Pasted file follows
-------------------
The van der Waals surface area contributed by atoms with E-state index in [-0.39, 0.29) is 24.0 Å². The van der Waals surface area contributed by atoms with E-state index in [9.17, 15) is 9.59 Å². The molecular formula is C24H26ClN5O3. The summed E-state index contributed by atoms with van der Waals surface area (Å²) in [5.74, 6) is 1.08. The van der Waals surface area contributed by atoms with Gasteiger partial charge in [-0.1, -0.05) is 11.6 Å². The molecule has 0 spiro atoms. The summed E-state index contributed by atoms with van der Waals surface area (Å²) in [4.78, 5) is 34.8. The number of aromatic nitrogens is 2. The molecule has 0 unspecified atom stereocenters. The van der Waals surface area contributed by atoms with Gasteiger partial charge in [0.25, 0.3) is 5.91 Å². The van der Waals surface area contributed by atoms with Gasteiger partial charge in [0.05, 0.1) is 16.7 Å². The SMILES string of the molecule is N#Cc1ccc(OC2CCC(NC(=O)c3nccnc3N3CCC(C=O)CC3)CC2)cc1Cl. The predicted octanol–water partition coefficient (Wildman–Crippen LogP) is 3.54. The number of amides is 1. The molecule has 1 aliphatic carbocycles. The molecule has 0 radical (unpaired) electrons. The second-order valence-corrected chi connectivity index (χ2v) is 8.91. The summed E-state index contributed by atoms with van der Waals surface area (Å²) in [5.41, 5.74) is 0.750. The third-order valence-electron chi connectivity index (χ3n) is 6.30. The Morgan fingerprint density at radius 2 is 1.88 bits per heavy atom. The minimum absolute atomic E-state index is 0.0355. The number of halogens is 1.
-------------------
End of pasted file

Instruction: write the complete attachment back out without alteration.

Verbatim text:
The van der Waals surface area contributed by atoms with E-state index in [-0.39, 0.29) is 24.0 Å². The van der Waals surface area contributed by atoms with E-state index in [9.17, 15) is 9.59 Å². The molecular formula is C24H26ClN5O3. The summed E-state index contributed by atoms with van der Waals surface area (Å²) in [5.74, 6) is 1.08. The van der Waals surface area contributed by atoms with Gasteiger partial charge in [-0.1, -0.05) is 11.6 Å². The molecule has 0 spiro atoms. The summed E-state index contributed by atoms with van der Waals surface area (Å²) in [4.78, 5) is 34.8. The number of aromatic nitrogens is 2. The molecule has 0 unspecified atom stereocenters. The van der Waals surface area contributed by atoms with Gasteiger partial charge in [0.25, 0.3) is 5.91 Å². The van der Waals surface area contributed by atoms with Gasteiger partial charge in [0.05, 0.1) is 16.7 Å². The SMILES string of the molecule is N#Cc1ccc(OC2CCC(NC(=O)c3nccnc3N3CCC(C=O)CC3)CC2)cc1Cl. The predicted octanol–water partition coefficient (Wildman–Crippen LogP) is 3.54. The number of amides is 1. The molecule has 1 aliphatic carbocycles. The molecule has 0 radical (unpaired) electrons. The second-order valence-corrected chi connectivity index (χ2v) is 8.91. The summed E-state index contributed by atoms with van der Waals surface area (Å²) in [5.41, 5.74) is 0.750. The third-order valence-electron chi connectivity index (χ3n) is 6.30. The Morgan fingerprint density at radius 2 is 1.88 bits per heavy atom. The minimum absolute atomic E-state index is 0.0355. The number of halogens is 1.